8GB of RAM or 7200 RpM Drive?

Discussion in 'MacBook Pro' started by appleguy123, May 7, 2011.

?

Which upgrade should I perform?

  1. 8GB of RAM

    80.0%
  2. 7200 RpM drive.

    20.0%
  1. appleguy123 macrumors 603

    appleguy123

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    #1
    I van get 8GB of RAM for $95 or a 7200 RpM drive for about $70. Which of these do you think would influence my Mac's performance more?
    It's a mid 2009 MacBook Pro 17" with stock specs.
     
  2. ECUpirate44 macrumors 603

    ECUpirate44

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    #2
    It depends on what your uses are... Do you need more space, or do you run a lot of apps simultaneously?
     
  3. alphaod macrumors Core

    alphaod

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    #3
    Without knowing what you're doing on your computer, and what your needs are, we cannot tell if you need an RAM upgrade, HDD upgrade, both, or possibly no upgrade.
     
  4. parapup macrumors 65816

    parapup

    Joined:
    Oct 31, 2006
    #4
    I had to do both. First I added 8Gb RAM but the 5400RPM disk Apple ships proved to be too much of a pain for my purposes. I had a 256GB SSD in my PC laptop which I sold with regular disk - so now my setup is 256GB SSD in place of the optical drive which is used for booting, 5400RPM disk to store big files and 8GB of RAM - that does it for me.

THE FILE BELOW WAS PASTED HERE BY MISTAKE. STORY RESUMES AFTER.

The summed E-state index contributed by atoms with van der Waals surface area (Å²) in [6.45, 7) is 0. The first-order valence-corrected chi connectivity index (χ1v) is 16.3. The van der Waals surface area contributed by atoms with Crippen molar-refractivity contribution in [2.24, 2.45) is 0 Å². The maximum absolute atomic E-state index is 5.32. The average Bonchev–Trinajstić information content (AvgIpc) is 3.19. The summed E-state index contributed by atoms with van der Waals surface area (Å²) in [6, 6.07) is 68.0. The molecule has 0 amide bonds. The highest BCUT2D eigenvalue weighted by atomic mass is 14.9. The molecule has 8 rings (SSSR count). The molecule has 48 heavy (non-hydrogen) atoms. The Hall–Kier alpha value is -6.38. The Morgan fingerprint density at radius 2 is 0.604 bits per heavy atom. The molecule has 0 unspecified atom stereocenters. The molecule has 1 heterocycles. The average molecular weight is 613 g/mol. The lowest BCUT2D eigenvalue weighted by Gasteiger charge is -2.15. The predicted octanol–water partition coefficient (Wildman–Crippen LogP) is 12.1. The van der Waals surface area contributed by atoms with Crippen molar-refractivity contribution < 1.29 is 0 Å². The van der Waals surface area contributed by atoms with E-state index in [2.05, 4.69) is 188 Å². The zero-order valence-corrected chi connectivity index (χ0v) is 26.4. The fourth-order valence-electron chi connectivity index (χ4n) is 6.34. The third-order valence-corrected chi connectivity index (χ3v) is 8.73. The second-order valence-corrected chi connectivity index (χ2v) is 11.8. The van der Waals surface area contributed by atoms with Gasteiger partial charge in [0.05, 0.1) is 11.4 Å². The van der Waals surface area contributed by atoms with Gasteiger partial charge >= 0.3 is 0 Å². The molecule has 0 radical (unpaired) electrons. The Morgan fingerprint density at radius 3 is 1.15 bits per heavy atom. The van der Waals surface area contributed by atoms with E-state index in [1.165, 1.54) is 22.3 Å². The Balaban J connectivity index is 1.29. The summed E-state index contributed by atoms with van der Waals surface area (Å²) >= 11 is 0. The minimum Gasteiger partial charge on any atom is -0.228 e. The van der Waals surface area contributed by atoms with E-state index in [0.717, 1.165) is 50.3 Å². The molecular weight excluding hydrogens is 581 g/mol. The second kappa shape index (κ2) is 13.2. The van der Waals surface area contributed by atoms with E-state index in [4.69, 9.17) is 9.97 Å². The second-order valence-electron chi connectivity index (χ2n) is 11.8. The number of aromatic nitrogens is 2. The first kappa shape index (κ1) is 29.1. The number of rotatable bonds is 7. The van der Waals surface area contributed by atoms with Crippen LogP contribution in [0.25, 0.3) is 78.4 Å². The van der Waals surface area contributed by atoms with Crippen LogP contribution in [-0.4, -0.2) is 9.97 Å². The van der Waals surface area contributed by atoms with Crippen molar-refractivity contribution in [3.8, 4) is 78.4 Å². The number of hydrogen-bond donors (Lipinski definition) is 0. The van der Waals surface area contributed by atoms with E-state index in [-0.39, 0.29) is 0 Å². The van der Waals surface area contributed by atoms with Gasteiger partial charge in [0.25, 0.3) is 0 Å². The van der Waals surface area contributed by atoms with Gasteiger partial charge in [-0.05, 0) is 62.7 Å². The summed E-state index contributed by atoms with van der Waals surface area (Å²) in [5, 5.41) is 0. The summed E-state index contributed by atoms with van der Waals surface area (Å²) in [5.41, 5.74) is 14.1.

Based on my experience adding a 7200RPM drive and 8GB RAM will be a good idea - if you can only do one - RAM it is.
     
  5. appleguy123 thread starter macrumors 603

    appleguy123

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    #5
    The hard drive won't be bigger than my current one, just faster.
    I run about 8 apps at the same time.
    I browse with Safari, write papers, edit video, mess with GarageBand/Audacity, play a lot of videos from my hard drive, and do a lot of presentations with KeyNote.

    I only have the money to do one right now, but I might do the other sometime in the future.
     
  6. ECUpirate44 macrumors 603

    ECUpirate44

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    #6

    It's really not worth spending the money for a 7200 RPM drive and you dont need another 8GB to run less than 10 apps. I'd save the money for an SSD.
     
  7. appleguy123 thread starter macrumors 603

    appleguy123

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    #7
    I don't see SSD prices dropping to a reasonable price in the time during which I'd like to keep this laptop(another year and a half).
     
  8. mrsir2009 macrumors 604

    mrsir2009

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    #8
    A 7200RPM HDD won't give you more space than a 7200RPM one. It will just make your computer a bit faster.
     
  9. ECUpirate44 macrumors 603

    ECUpirate44

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    #9
    I know that.... First I was talking about the HDD, then I was talking about the RAM


    Edit: Fixed that for you ;)
     
  10. Mac-key macrumors 6502a

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  11. fkhan3 macrumors 6502